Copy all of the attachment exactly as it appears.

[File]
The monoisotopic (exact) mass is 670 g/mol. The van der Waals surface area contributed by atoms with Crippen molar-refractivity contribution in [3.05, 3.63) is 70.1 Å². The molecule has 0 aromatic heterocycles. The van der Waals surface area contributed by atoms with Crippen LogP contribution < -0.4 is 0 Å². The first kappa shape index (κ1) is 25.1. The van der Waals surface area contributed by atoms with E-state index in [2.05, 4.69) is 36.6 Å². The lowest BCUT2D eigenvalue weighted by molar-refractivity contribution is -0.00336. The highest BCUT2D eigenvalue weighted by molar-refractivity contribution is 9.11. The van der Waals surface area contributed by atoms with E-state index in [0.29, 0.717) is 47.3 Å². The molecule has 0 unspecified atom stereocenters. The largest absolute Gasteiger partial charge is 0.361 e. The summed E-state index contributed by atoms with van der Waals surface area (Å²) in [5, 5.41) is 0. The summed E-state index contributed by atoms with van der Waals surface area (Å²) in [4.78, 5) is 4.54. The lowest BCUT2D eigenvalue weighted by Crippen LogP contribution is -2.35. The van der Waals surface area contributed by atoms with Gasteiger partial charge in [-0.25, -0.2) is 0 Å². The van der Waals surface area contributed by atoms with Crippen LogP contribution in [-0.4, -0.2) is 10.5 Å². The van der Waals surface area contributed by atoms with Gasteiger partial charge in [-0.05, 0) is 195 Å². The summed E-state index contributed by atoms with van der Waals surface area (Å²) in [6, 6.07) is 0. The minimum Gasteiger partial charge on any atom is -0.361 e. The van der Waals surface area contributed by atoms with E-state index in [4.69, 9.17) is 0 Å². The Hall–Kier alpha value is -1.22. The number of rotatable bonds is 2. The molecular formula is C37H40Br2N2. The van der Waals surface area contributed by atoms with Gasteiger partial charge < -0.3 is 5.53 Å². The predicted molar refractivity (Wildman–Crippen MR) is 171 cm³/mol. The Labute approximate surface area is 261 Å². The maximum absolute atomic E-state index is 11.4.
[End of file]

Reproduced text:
The monoisotopic (exact) mass is 670 g/mol. The van der Waals surface area contributed by atoms with Crippen molar-refractivity contribution in [3.05, 3.63) is 70.1 Å². The molecule has 0 aromatic heterocycles. The van der Waals surface area contributed by atoms with Crippen LogP contribution < -0.4 is 0 Å². The first kappa shape index (κ1) is 25.1. The van der Waals surface area contributed by atoms with E-state index in [2.05, 4.69) is 36.6 Å². The lowest BCUT2D eigenvalue weighted by molar-refractivity contribution is -0.00336. The highest BCUT2D eigenvalue weighted by molar-refractivity contribution is 9.11. The van der Waals surface area contributed by atoms with E-state index in [0.29, 0.717) is 47.3 Å². The molecule has 0 unspecified atom stereocenters. The largest absolute Gasteiger partial charge is 0.361 e. The summed E-state index contributed by atoms with van der Waals surface area (Å²) in [5, 5.41) is 0. The summed E-state index contributed by atoms with van der Waals surface area (Å²) in [4.78, 5) is 4.54. The lowest BCUT2D eigenvalue weighted by Crippen LogP contribution is -2.35. The van der Waals surface area contributed by atoms with Gasteiger partial charge in [-0.25, -0.2) is 0 Å². The van der Waals surface area contributed by atoms with Crippen LogP contribution in [-0.4, -0.2) is 10.5 Å². The van der Waals surface area contributed by atoms with Gasteiger partial charge in [-0.05, 0) is 195 Å². The summed E-state index contributed by atoms with van der Waals surface area (Å²) in [6, 6.07) is 0. The minimum Gasteiger partial charge on any atom is -0.361 e. The van der Waals surface area contributed by atoms with E-state index in [4.69, 9.17) is 0 Å². The Hall–Kier alpha value is -1.22. The number of rotatable bonds is 2. The molecular formula is C37H40Br2N2. The van der Waals surface area contributed by atoms with Gasteiger partial charge < -0.3 is 5.53 Å². The predicted molar refractivity (Wildman–Crippen MR) is 171 cm³/mol. The Labute approximate surface area is 261 Å². The maximum absolute atomic E-state index is 11.4.